What's the Big Deal?

It occurred to me after making my last post that some people might wonder why we should worry about Obama's plan to increase taxes on "the rich."

"It doesn't affect me," you say, "I'm not rich."

Perhaps not, but you might be surprised to learn just how much we all benefit from other people's wealth--not by their providing us with charitable contributions, but in providing goods and services and opportunities for employment.

The motive for all economic transactions is profit. And while the desire for profit can certainly be abused, it is equally certain that without it, no economic transactions would ever take place.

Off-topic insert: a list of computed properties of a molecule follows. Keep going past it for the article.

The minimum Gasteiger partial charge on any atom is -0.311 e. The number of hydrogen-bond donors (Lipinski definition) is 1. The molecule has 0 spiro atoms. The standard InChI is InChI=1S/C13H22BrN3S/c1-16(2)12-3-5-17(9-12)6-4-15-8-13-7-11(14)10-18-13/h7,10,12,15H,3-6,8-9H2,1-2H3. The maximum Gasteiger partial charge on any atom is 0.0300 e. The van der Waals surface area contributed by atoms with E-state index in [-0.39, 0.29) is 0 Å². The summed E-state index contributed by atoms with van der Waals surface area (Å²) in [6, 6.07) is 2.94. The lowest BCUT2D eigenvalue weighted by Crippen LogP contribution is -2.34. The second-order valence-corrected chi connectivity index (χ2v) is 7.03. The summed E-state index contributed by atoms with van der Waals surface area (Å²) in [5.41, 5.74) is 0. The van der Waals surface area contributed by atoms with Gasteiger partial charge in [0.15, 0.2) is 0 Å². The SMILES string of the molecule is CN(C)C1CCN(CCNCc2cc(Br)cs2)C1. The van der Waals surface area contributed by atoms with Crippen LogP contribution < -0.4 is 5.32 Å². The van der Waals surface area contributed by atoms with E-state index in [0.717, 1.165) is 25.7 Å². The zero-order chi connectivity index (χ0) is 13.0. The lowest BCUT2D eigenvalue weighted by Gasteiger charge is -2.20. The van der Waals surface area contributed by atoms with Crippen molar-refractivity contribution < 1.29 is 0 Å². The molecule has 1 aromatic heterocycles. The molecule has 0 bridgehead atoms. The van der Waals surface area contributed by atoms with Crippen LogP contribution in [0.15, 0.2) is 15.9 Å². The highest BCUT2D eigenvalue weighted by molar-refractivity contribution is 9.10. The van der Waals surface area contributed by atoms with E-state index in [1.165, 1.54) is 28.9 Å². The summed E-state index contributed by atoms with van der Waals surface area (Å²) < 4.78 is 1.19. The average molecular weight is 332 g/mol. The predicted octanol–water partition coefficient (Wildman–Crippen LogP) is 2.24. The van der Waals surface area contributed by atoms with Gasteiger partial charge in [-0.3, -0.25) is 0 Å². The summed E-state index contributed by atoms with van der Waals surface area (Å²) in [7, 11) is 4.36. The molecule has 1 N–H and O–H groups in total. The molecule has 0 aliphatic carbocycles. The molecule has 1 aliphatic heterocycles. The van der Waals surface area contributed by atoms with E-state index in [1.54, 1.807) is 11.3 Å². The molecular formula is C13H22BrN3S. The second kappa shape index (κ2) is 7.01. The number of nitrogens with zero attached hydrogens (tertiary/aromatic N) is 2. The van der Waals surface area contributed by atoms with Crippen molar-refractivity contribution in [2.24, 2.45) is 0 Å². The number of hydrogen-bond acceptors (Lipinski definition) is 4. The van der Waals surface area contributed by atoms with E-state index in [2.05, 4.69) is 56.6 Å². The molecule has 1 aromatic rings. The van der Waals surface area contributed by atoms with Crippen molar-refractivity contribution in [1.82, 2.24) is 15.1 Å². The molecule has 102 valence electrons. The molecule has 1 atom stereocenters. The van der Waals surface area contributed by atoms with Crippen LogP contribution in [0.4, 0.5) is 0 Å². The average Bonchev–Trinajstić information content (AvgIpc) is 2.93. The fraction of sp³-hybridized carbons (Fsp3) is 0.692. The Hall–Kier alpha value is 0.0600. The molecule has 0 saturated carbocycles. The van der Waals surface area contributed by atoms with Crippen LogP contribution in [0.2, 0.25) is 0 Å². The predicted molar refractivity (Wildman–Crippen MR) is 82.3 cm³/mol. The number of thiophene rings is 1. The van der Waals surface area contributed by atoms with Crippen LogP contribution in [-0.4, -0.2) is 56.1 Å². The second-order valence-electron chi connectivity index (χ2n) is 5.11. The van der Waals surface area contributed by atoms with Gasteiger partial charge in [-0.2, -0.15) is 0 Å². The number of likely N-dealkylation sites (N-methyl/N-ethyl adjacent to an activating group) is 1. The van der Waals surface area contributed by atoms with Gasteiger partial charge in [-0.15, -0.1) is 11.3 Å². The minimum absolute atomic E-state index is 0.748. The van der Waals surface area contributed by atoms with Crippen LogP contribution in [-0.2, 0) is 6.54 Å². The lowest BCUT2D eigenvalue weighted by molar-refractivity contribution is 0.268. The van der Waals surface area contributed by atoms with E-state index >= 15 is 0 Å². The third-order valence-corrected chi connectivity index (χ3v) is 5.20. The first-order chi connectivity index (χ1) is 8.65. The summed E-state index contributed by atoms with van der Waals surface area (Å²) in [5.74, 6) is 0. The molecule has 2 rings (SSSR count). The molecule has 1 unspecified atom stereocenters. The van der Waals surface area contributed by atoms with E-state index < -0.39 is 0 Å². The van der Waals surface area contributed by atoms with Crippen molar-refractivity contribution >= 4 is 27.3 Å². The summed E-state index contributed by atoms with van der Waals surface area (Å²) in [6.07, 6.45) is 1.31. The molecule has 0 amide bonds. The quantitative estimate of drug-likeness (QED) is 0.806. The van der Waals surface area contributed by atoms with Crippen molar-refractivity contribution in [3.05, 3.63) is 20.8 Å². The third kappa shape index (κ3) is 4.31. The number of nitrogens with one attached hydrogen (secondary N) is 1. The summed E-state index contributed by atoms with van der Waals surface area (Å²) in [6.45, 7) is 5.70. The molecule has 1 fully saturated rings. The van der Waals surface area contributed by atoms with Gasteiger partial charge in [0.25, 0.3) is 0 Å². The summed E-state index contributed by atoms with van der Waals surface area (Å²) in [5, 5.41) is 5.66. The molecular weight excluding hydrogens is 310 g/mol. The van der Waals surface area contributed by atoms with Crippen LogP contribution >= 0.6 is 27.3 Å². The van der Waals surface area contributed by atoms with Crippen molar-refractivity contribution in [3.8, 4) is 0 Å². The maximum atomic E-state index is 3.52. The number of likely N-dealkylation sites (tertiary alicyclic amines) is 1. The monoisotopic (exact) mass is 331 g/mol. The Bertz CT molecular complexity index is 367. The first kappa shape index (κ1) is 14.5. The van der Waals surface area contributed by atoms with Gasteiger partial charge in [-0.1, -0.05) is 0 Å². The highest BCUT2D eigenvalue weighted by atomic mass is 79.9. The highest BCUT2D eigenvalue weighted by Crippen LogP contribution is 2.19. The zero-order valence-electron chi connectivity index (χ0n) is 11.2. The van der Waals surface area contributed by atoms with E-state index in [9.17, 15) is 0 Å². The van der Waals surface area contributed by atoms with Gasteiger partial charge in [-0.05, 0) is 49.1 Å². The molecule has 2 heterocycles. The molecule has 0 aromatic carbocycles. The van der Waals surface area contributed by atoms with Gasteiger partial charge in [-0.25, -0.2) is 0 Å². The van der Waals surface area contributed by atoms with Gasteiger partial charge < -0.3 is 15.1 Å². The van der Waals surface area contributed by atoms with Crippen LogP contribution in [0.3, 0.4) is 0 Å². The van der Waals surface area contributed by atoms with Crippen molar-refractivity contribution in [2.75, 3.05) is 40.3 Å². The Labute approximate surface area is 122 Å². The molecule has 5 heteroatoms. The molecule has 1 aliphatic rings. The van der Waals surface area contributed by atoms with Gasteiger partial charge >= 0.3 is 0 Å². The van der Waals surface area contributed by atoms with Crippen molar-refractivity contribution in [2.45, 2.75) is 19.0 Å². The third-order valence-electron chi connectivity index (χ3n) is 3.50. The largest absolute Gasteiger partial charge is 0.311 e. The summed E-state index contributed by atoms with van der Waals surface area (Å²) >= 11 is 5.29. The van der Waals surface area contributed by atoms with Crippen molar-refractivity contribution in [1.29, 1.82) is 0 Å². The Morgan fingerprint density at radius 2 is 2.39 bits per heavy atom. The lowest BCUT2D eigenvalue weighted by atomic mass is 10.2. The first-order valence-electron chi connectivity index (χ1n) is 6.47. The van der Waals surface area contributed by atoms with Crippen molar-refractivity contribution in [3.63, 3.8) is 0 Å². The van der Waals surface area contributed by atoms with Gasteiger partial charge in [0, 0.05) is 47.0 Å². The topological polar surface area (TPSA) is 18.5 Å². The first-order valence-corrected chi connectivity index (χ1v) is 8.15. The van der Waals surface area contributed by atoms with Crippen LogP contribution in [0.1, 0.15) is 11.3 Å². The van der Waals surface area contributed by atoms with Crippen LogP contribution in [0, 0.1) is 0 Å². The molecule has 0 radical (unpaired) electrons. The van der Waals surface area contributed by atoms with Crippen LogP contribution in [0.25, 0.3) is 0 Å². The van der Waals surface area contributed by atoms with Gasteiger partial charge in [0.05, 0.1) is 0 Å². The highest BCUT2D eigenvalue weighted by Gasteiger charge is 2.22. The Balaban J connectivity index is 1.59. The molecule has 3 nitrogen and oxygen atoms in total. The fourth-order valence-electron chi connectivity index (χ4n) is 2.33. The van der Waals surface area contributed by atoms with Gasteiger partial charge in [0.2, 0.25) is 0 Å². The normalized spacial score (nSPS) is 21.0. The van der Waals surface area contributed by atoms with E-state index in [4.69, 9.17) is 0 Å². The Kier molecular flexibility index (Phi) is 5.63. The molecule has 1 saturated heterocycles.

Those who have excess money (i.e., the rich) are motivated by a desire for greater profit to invest their money in the production of goods and the providing of services that consumers are willing to pay for. The greater the potential for profit, the more people are involved in the venture, and the number of goods and services multiplies. Supply then increases relative to demand and prices drop, benefitting consumers (mostly average Joes like you and me). But when taxes on "the rich" are increased, they have less money to invest in ventures that benefit the rest of us.

Soaking the rich with higher taxes may score political points in an age of envy, but it doesn't make good economic sense.


Popular posts from this blog

Why did Jesus say, "Don't Tell"?

When your brother has something against you

On My Wife's Victory